The Vector Graphics VIP was also called Vector 3 because it was based around the Vector 3 terminal which had an integral 72 key keyboard and 12" video screen.
The unit had a six slot S-100 bus board which came with a Z80A processor board fitted with 56 KB RAM. The board also had a serial interface and three 8-bit parallel I/O ports. The VIP configuration originally came out with a 340k Micropolis Floppy Disk drive. Later this was a 640k Tandon hard sectored floppy drive.
Not shown configurations had a dual floppy drive or, for the 3005, a 5 megabyte Seagate ST506 drive.
The Vector 3 ran CP/M operating system and all its associated professionnal software. It came with Memorite III word processor, Execuplan (a form of planning program like Visicalc), and the Microsoft BASIC interpreter. Peachtree Accounting was available on Vector machines as well, probably the first implementation on a microcomputer.
Anecdotally, Vector Graphics Inc of California was started by two housewives in the late '70s. They were called Lore Harp and Carole Ely. The third founder, Robert Harp, was technical director. The Harp's were divorcing, which ultimately brought the company down.
More information from Dennis Wingo who used to work at Vector Graphic:
The CPU was housed in an 18 slot (the MZ box) S-100 Chassis designed by Vector. In late 1977 early 78 Vector went to the Z80A processor on a single board. The boot ROM (2k) resided on the Prom/RAM card. Later versions updated the PROM/RAM card to 8k using 4 kbyte PROMS and one 1k of Fast Static RAM for the processor Stack. The processor speed went from 1 MHz to 4 MHz during that period.
in early 1981 Vector engineer Corey Selby redesigned the Processor Card, PROM/RAM card and Parallel I/O card into the ZCB or Z80 Single Board Computer. It had a 4 MHz, later a 6 MHz Z80B CPU. The ZCB incorporated two serial ports via and 8251A serial I/O controller. It added an Intel 8020 24 bit parallel I/O port controller, 4k of PROM and 1k of Static RAM.
Later this design was integrated into the motherboard of the Vector 4 Single Board Computer along with an Intel 8088 that we built and released starting in 1982.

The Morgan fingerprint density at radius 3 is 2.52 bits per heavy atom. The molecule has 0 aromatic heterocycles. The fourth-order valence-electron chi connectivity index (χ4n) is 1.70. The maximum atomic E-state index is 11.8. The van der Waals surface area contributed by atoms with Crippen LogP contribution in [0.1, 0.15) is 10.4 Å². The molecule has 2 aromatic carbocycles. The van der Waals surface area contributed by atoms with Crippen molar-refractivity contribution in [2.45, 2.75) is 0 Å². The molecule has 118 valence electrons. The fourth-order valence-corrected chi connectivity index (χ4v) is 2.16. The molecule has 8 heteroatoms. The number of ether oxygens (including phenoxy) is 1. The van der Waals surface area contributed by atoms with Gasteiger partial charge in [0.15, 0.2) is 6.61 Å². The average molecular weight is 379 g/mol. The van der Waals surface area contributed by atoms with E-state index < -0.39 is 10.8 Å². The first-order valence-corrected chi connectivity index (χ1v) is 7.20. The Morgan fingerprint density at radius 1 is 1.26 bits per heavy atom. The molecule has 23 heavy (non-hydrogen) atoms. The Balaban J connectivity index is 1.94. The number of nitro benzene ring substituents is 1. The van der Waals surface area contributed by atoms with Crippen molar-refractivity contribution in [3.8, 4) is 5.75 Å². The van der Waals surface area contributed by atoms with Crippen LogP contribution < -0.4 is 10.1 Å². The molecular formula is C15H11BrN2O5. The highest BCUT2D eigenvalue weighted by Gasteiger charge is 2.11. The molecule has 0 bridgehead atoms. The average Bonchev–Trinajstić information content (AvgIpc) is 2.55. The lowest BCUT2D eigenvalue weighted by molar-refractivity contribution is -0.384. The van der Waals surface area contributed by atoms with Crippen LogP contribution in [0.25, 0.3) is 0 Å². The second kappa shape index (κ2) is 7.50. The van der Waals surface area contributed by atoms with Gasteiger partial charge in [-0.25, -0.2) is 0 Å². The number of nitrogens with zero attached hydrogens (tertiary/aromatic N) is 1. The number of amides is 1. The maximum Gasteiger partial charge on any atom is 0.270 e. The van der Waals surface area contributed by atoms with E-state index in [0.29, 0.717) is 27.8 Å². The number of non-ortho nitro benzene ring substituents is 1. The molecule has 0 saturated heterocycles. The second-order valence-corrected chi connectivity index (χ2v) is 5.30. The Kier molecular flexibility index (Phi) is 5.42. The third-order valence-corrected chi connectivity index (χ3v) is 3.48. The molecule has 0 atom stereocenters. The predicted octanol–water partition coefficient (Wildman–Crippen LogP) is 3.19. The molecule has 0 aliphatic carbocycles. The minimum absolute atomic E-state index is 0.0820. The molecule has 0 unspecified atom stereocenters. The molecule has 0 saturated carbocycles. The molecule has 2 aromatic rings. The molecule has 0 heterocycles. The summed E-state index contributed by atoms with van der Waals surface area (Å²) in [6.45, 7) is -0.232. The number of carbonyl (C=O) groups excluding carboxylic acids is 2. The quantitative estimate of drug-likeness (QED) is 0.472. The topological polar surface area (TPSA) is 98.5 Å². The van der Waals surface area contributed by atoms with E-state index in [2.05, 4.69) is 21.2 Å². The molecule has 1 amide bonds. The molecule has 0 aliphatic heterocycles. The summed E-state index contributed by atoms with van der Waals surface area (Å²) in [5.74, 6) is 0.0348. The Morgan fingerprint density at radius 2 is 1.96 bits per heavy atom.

The VIP System shown above had a six slot S-100 card integrated behind the picture tube behind the Mindless Terminal (MT) CRT. In this six slot system there was a ZCB a Floppy Disk Controller Card or an FD/HD (Floppy Disk/Hard Disk) (Single floppy version shown above) controller. Also plugged into the S-100 motherboard was a 56k DRAM Card, and an 20 X 24 Memory mapped video card with 2k of Fast SRAM (Flashwriter II Card).
In very late versions of the Vector 3 series was an FD/HD card with a ten megabyte Seagate ST506 interface hard drive. This system was also connected to other computers via an 750 kilobit token passing Local Area Network (LinkNet). The LinkNet card allowed up to 256 different Vector Computers to be hooked together into a seamless net where you had shared disk and printer resources. This system was a pioneer in the computer industry as the first low cost microcomputer system to have this capability.
There were several interesting configurations of the vector system.
Ullrich Moser adds:
I had pretty much this computer with a 5 MB hard disk built in.
Execuplan was a fully functioning spreadsheet and if remember correctly, better than Visicalc.
My machine had Magic Wand as word processor.
One could buy a (terribly expensive) sheet feeder and write mass mailings just like with a Wang machine for a fraction of the price.
i have one and all i get is a screen that says vector graphic screen version 4.0 i dont know how to make the floppy drive spin when i hit the b key i get boot floppy but nothing at all anyone know how to operate one of them
Monday 12th March 2018
jon (usa )
I bought a Vector 3 with two floppy drives and a Spinwriter printer that was hard wired to the I/O board with a 1" diameter cable. If you moved the system, everything had to be carried together. I bought to do spreadsheets. Execuplan was a little buggy$ you had to do column and row operations in a certain order or you started over. But, the most fun I had was adding a 32K memory board in order to run an early medical billing software application. You had to cut a trace from the new board to the BUS then solder a jumper between the two boards, which yielded a total of 56K of memory, I think. Latter I became a CompuPro Dealer, which was an awesome machine.